There are hundreds of different labyrinth designs, but they can be broken into three categories:



Seven-circuit or Cretan……….


and Chartres, or Four-quadrant……….


Labyrinths are archetypes signifying the journey inward.  Why has this symbol appealed to so many cultures?

Some think labyrinths mirror the structure of the human brain, making the labyrinth encoded in our DNA.

Yup, some think that.

It is believed that ancient labyrinths symbolized the womb, and walking the labyrinth could allow you to rebirth.  

To walk a labyrinth is to let go of the ordinary.  Step by step, a walker sheds the things that keep her from connecting with God.  Once in the middle, she is often open to things that are hard to see in every day life.  Then, the walker journeys back to the mundane, bringing the vision with her.    

Or him.

Find a labyrinth near you.

Don’t worry.  You can’t get lost.


book report # 4: off the road

The Road  by Cormac McCarthy.

One of those books that you finish reading and think, I KNEW I SHOULDN’T HAVE READ THIS.

Of course, the fact that I read the last third of it by booklight in the middle of a 12-hour blackout from a never-ending thunderstorm probably contributed to the aura of despair.


I remember the glowing reviews in the paper when this book came out.  A father and son’s journey to safety through an Armegeddonic landscape.  (That’s right.  Armegeddonic.  If Cormac can do without apostrophes, I can add a few letters to a word.)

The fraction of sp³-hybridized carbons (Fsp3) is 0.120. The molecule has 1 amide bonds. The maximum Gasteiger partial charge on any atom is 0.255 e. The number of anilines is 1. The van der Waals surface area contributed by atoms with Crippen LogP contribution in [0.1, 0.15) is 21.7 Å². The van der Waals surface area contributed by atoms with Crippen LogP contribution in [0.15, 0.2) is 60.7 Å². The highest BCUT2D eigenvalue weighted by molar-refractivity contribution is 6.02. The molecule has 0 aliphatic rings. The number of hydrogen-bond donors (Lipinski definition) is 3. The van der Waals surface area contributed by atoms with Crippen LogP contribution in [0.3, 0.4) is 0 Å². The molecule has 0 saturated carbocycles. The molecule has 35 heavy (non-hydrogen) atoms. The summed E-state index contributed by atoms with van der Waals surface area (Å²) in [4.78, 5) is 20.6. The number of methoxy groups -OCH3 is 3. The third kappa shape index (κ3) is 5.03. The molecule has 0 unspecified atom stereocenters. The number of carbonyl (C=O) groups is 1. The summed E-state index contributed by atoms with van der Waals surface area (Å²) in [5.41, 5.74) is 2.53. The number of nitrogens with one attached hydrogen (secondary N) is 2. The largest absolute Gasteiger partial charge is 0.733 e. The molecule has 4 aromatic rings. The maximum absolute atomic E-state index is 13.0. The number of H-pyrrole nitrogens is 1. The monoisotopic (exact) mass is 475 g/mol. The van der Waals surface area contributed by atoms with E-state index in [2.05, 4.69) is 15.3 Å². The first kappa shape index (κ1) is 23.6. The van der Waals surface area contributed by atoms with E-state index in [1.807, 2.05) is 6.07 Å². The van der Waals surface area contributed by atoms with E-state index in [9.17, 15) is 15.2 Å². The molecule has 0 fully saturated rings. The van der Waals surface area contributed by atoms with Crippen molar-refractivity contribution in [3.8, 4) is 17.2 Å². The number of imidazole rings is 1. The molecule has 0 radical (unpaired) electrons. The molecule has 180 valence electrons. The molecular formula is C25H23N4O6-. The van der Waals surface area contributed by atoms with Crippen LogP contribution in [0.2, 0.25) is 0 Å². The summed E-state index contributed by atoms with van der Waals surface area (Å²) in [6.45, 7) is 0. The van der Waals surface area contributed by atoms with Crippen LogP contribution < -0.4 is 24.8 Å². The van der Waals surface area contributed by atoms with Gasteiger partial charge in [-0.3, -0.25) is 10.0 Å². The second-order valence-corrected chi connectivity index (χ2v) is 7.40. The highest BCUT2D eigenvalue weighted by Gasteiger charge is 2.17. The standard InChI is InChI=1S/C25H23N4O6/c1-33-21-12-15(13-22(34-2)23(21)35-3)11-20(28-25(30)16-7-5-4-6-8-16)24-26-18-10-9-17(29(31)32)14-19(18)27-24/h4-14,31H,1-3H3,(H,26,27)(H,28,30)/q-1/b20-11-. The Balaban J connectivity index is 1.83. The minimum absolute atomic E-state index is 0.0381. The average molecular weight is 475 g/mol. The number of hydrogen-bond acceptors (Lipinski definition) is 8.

282 pages of horror, indescribable fear, starvation, cannibalism, rape, desolation and death, death, death.

5 pages of semi-hope.

Mostly apostrophe free.

Here’s the thing.  The longer the book dragged on…the more grey ash, cracklin’ dead trees and sludgy creek water there was…


I hated this book.  I hated the fact that everyone on the road wanted to rape and eat the little boy.  I hated the stupid father dragging him through all that suffering.  I hated that the world was dead, with no explanation.  I hated that they were always dirty, cold, hungry and afraid.  A whole book’s worth.

Did I mention the cannibals?


But I fixated on the apostropheless contractions.  What kind of person thinks he can just discard apostrophes willy-nilly?  Who died and made him the King of Punctuation?  Why, he has no respect for the laws of nature nor the laws of man!


Then I realized: the whole book has no respect for the human psyche.

People want to spend several evenings of their life on a book that gives them something to cheer for, or something to think about, or even something to disagree with.